From the match between the injection moulding of thermoplastic polymers and the sintering of metal powders comes out the MIM (metal injection moulding) technology, a process that optimizes the development of particularly complex objects with complicated shapes, hard to realize through the metal cast. The first MIM applications took place more than 35 years ago in the branch of the Information Technology and, even though it cannot be considered a new technology, it is not so common on the market. Today the main volume is realized in UK, Far East and India, then Europe hauled by the automotive industry. And in Italy?
The Italian challenge
In 2005 four engineers specialized respectively in metallurgy, polymer’s science, mechanics and design, decided to melt and share their skills and abilities to set up a company called Mimest in Pergine Valsugana (near Trento, Italy). There are several reasons in this ambitious decision: «First of all, the desire to make real our skills and ensure them a professional channel. Then the will to approach a technology not completely explored», said Matteo Perina, the managing director.
The years went by and the Company grew becoming stronger and stronger in technology led by two partner, Matteo Perina and Rudj Bardini, the technical director. «The growth was a slow and gradual process», said Matteo Perina. «In the overture we invested in knowledge of working process, developing the design area of the special equipment to optimize the melting of the metal powders. Then there was the qualitative leap, the purchase of the raw material directly from the wholesaler and several investment projects too, for example the extension of the plant, the purchase of injection machine and the purchase of two special ovens in order to have two different production lines and increase the quantity of the final products. Consequently the turnover too». Today the experience of Mimest has a wide range of material, from steel to bronze and from titanium to others metals and finally the production volumes achieve 1 million of parts a year.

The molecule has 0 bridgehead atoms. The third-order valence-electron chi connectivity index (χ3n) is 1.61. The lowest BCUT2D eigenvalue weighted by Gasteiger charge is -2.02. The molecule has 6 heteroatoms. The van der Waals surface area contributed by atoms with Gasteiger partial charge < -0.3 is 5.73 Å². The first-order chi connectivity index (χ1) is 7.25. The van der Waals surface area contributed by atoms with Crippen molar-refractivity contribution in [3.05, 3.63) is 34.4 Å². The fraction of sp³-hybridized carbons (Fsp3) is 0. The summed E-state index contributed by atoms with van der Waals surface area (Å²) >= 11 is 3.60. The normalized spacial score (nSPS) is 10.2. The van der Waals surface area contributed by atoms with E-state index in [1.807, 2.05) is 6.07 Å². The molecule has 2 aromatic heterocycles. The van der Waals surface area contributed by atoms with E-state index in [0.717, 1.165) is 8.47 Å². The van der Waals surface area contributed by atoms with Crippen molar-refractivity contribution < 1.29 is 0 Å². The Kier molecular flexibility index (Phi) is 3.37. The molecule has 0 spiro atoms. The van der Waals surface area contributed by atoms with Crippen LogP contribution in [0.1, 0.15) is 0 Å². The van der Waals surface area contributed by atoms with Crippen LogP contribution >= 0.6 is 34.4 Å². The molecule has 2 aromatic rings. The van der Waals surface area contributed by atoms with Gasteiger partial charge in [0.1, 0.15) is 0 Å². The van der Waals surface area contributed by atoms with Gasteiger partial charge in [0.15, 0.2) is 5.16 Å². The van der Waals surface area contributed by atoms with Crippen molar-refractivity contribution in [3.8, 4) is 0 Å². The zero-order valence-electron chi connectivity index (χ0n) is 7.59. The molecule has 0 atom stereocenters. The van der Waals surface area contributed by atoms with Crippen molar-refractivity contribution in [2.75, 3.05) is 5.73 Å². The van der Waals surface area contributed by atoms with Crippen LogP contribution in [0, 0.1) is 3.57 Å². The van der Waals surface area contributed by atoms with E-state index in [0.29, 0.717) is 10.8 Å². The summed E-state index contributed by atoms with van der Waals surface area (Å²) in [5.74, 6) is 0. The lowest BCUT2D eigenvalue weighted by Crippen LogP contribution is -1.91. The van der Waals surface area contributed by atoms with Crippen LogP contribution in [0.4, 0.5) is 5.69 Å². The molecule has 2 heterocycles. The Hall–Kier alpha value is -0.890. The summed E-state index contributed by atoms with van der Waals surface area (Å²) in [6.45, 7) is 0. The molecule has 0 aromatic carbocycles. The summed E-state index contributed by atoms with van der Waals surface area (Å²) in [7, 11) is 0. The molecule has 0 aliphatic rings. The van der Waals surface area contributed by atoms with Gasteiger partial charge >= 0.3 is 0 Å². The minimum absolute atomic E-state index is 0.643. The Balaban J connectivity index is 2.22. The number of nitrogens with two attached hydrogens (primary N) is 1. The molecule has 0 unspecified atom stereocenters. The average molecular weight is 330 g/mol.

The sense of the choice
The MIM, the metal injection moulding, allows the realization of objects in metal alloy with amazing mechanical and appearance properties, taking advantage of injection moulding, whom advantages are high productivity, lightness, with the further advantage that, to obtain final product whom weight is worth from little grams to three hectogram, are not required mechanical manufacturing and heating treatment.
«It is a very competitive technology in comparison with the traditional manufacturing with shaping equipment and , especially when there are complex lay-out or difficult manufacturing material. But to reduce the cost of the mould, an optimal production volume must be not lower 10million of parts», explained Rudj Bardini.
Another important point is that is possible to produce parts with very short dimensions, with appearance properties and persuasive tolerance. «A relevant project in this sense, for example, concerns the production of zip and microparts for a famous brand for glasses».
One process, three steps